The second level is that of emotions. This is where we exist for our feelings: affection, anger, jealousy, and all the rest. All these emotions are wrapped up in the ego – the voice that convinces us of our “individuality”, of our need for “self-fulfilment”. The voice that, if we allow it to, becomes a roar and starts shouting: “Me, me, me” and “mine, mine, mine”. When it is out of control, it will even cause us to harm our own children, so great is the self-centredness.
What of the third level, you ask? The intellect – surely that is where salvation lies? Mind over matter, and all that? The mind is where pure, refined thoughts exist and evolve? Try this little test: try to close your eyes and become aware of your thoughts. As thoughts arrive, many at a time, try not to get carried away by any one of them, but just observe and record them. You will soon lose your position as the observer on high ground and become lost in the content of the thoughts. When you become aware of this, haul yourself back and continue observing. A few minutes of this should convince you of one thing: that the overwhelming majority of your thoughts are just plain junk. This is the kind of rubbish most of us think most of the time: what that person meant by that remark; how good that sausage tasted; is there enough money in the bank account; is anyone watching me doing this; what do people think of me; are others leaving me behind in the career race; do men notice my breasts enough; do women feel my charisma…and it goes on, interminably.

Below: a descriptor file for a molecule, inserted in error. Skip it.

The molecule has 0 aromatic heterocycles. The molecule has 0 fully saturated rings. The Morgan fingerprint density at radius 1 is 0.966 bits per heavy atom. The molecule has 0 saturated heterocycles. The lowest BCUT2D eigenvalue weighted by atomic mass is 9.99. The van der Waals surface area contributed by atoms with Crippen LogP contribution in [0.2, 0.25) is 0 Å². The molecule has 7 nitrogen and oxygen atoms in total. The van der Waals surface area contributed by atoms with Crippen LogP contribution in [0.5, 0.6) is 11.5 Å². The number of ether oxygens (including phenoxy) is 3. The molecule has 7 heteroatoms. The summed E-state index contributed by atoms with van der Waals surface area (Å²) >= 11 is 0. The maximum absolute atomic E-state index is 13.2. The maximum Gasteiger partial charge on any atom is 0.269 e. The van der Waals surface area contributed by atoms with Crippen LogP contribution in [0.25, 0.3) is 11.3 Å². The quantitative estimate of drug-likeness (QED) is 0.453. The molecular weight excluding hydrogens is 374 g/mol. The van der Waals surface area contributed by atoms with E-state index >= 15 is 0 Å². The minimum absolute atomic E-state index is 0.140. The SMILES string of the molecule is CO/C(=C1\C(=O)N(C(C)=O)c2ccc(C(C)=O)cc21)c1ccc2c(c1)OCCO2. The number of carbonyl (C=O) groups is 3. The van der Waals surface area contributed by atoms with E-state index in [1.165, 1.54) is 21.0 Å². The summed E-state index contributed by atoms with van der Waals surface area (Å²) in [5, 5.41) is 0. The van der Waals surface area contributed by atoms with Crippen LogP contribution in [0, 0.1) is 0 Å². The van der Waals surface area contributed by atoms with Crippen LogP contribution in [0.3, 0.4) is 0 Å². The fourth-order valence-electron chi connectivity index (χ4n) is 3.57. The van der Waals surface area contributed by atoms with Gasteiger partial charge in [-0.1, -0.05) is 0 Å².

This is the mind in which we place so much hope? Clearly it is just an instrument, and if our values are banal, the use we put the instrument to will be equally basic. It is only when we learn to focus the mind that we can put it to good use; otherwise it is just a rubbish-tip, a repository for all the pollution in our consciousness. And even supposedly refined minds can do us no good: when learned judges recommend orgies, and learned doctors mint money out of their patients’ silly vanities, we can see that powerful minds alone will not take us anywhere.
The truly wise who have passed through this earth have always told us one thing, clearly and consistently: that there is a Higher Self operating above the level of the body, the emotions and the intellect. This Higher Self is present in all of us, indeed is our very essence. Our task in life is to uncover it and to live in it. It is in the Higher Self that our true values reside; that our capacity for love is found; where our ability to connect with the unity of life lies.
Can we doubt the existence of the Higher Self? We catch fleeting glimpses of it every day. The Higher Self is revealed in the joy we feel when we do something unexpectedly kind for someone else. It is manifested when we gather in our multitudes and witness a moving piece of music or art. It is demonstrated when, as St. Francis of Assisi (one of the truly wise) observed, we learn to forgive and realise that this is “the greatest joy of existence”.
Our salvation lies in moving to where the Higher Self resides – simultaneously inside us and above us. It is our link to divinity, to the source of life. All of us have the power to do little things every single day – acts of kindness, of tolerance, of forgiveness, of acceptance – that will take us a little closer. The alternative is to keep living in the mad, mad, mad, mad world we have built around us.